“Going to Places That Scare Me: Personal Reflections on Challenging Male Supremacy”
Chris Crass, author of the book Towards Collective Liberation: Anti-Racist Organizing, Feminist Praxis, and Movement Building Strategy, devotes one chapter to detailing his personal experience becoming aware of his own sexism and that of his fellow male activists. After accepting the reality of his privilege, he began the lifelong process of uprooting blatant and subtle manifestations within himself, challenging it within male comrades as indivduals, and helping structure activist groups to counteract sexist defaults and biases.
This is an essay for other people raised male who identify as men and who, like me, are Left/anarchist organizers with privilege struggling to build movements for collective liberation. It is written for men in the movement who have been challenged on their sexism and male privilege and are looking for support. I’m focusing here on the emotional aspects of my own experience of dealing with issues of sexism and anti-sexism.
More and more, gender-privileged men in the movement are working to challenge male supremacy. Thousands of us recognize that patriarchy exists; that we have material and psychological privileges as a result; that sexism undermines movements; that women, transgender, and genderqueer people have explained it over and over again and said “you all need to talk with each other, challenge each other, and figure out what you’re all going to do.” However, a far greater number of men in the movement agree that sexism exists in society, perhaps even in the movement, but deny their personal participation in it.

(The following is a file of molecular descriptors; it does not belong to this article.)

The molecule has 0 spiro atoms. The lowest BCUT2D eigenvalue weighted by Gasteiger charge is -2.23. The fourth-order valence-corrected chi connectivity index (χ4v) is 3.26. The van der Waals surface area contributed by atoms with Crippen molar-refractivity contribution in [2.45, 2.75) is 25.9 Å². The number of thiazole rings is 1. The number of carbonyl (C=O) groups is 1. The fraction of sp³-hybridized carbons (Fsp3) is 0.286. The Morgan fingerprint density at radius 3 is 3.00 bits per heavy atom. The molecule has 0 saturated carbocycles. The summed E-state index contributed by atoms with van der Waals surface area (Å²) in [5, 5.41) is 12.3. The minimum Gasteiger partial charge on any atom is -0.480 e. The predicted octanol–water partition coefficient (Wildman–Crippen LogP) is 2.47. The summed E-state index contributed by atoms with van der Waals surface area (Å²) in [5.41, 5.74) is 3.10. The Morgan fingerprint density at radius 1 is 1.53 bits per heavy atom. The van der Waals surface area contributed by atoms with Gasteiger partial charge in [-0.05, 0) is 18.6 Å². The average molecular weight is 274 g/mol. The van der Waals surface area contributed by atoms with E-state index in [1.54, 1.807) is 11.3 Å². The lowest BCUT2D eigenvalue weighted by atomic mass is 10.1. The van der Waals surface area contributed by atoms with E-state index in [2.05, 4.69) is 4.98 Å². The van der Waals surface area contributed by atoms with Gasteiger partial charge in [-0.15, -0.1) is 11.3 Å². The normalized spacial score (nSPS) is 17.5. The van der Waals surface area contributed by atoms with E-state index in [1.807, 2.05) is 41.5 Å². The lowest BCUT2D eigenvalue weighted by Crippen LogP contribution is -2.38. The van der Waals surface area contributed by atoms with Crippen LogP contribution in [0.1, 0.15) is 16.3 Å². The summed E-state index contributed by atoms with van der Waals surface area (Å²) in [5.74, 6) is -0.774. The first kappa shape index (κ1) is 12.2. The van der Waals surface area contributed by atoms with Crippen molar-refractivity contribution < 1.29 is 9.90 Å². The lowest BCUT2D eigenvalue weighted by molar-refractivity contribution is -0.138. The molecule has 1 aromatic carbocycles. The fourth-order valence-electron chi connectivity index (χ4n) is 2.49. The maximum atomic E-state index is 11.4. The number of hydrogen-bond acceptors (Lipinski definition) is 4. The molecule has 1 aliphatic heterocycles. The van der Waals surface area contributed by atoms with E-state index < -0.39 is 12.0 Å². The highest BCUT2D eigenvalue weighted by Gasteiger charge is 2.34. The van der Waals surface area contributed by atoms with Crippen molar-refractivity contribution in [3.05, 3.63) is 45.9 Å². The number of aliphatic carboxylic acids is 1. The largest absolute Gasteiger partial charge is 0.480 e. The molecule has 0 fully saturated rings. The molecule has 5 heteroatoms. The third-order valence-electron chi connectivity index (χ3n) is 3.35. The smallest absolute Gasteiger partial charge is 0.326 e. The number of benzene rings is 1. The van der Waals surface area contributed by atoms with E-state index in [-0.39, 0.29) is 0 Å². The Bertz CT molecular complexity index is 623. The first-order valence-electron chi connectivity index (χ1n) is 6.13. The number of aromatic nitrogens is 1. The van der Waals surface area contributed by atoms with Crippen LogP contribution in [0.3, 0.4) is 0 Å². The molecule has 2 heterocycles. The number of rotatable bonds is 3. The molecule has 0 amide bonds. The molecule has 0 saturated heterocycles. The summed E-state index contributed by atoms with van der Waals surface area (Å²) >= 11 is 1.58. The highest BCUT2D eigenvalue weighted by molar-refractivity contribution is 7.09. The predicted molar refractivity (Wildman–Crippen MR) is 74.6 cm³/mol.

Deep Green Resistance takes very seriously the need for those with any kind of privilege to examine and disarm it within their own lives and relationships, but more importantly to use it to dismantle the larger systemic institutions that uphold that privilege. Crass’ journey touches on many important aspects of anti-sexism work, and gives an excellent entry point for men with interest in facing the problems of patriarchy. He shares personal revelations that many of us might be ashamed to admit:
Learning in a community of largely women and people of color also deeply impacted because it was the first time that I’d ever been in situations where I was a numerical minority on the basis of race or gender. Suddenly, race and gender weren’t just other issues among many, but central aspects of how others experienced and understood the world. The question I sometimes thought silently to myself – “Why do you always have to talk about race and gender?” – was flipped on its head: “How can you not think about race and gender all the time?”
The whole piece is important for men to read, as undoing sexism is a process that requires work and has no easy answers. But it’s also valuable to keep in mind concrete steps men must take to challenge male supremacy, such as these laid out by a friend of the author:
“Gender-privileged people can offer to take notes in meetings, make phone calls, find meeting locations, do childcare, make copies and other less glamorous work. They can encourage women and gender oppressed people in a group to take on roles men often dominate (e.g. strategic leadership in actions, MCing an event, media spokespeople). You can ask specific women if they want to do it, and explain why you think they would be good, as oppose to tokenizing just to get a woman to do it. Pay attention to who you listen to and check yourself on power-tripping.”
Read the entire chapter by Chris Crass: Going to Places That Scare Me: Personal Reflections on Challenging Male Supremacy.